Braille Sefer Torah

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      Leonard Sarko

      I am asking for other to provide an opinion as to the creation of a Braille Sofer Scroll. I have provided lengthy discussion points to provide a foundation for this discussion. If you would like to comment directly you can email me at

      Thank you,

      Rabbi Lenny Sarko

      The Question of a Braille Sefer Torah

      The question as to how people with disabilities fit within the Jewish community has been debated for centuries. As scientific advances have occurred over time, the context of this question has changed significantly. I wish to focus on one aspect of this question as it pertains to our world today. Can we create and find acceptance of a Braille Sefer Torah?

      The question of blind people being called to the Torah in a community service has revolved around a number of directions. The first is the foundational point of can a blind person participate in a Torah service at all – or as a subtext – can a blind person be called to read Torah or for an Aliya?

      The approach of memorizing a Torah portion was not found acceptable. Most point to the argument found in Talmud Gitten 60B, “The words which are written you are not at liberty to say by heart”. What I find unsettling is that people who use this argument never quote the remainder of the line, “and the words transmitted orally you are not at liberty to recite from writing.” Talmud was originally an oral methodology. The individuals basing their opinion on this text are using a written document that began as an oral transmission. However, for the purposes of my base question, I will agree that a congregational reading of the Torah should not be done through memorization.

      In early Talmudic times and within the Shulchan Aruch, the perspective was that anyone who cannot read directly from the Torah Scroll cannot be called for an Aliya. This would exclude blind people. If applied across the board, it would also exclude members of the congregants who did not have the education allowing them to read from the scroll. As time moved forward, the honor of an Aliya was reinstated for congregants who could not read from the scroll through the use of a baal koreh, a master reader. The logic used was that although these people currently could not read directly from the scroll, they have the capability to do so in the future. This approach left out blind people as they did not have this possibility in the future.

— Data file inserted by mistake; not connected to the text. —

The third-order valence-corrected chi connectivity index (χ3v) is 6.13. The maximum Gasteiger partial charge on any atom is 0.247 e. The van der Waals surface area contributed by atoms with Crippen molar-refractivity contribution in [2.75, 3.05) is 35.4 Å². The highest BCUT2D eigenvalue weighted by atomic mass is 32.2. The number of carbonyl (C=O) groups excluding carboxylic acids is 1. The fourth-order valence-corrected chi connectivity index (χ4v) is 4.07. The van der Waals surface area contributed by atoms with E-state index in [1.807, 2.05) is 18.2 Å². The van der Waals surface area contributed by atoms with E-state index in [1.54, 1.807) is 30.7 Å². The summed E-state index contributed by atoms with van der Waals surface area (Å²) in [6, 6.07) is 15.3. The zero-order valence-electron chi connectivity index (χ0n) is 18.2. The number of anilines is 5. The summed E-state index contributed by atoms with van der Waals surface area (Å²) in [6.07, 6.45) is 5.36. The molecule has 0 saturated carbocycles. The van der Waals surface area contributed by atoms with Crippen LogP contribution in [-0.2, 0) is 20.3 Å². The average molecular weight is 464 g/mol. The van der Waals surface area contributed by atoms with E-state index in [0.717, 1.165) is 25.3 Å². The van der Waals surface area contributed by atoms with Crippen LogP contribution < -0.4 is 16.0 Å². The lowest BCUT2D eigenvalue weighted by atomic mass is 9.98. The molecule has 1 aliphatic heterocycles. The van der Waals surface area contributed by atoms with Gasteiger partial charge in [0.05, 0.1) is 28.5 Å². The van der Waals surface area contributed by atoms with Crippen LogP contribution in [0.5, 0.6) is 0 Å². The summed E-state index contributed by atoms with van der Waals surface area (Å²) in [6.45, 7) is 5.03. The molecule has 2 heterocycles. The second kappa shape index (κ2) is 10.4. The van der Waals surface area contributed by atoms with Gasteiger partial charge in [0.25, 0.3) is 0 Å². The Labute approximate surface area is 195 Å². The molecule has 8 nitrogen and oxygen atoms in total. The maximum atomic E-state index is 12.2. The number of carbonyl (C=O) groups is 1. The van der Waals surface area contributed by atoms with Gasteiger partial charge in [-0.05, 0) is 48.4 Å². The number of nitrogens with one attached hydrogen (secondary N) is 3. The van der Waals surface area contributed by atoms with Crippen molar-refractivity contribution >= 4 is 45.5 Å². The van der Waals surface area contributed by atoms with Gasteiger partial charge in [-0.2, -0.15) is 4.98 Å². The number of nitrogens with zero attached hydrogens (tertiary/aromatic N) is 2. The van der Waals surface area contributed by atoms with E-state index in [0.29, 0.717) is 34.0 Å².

The general approach of most denominations and synagogues was to find ways to be inclusive, not exclusive, of people with disabilities. This was based on the Biblical concept that all people are created in the image of God and therefore should be part of our community. This approach would allow blind people to do an Aliya.

      There is an understanding that an Aliya and/or Torah reading is a community mitzvah and not an individual one. In this approach, anything that would cause the congregation to be distracted during the torah reading is unacceptable. This would include disformed people, people who are dressed inappropriately and potentially blind people. It is interesting that the commentary on this basis states that if a community is comfortable with the person who is disabled, then it is not a distraction, and the Aliya or Torah reading honor is acceptable.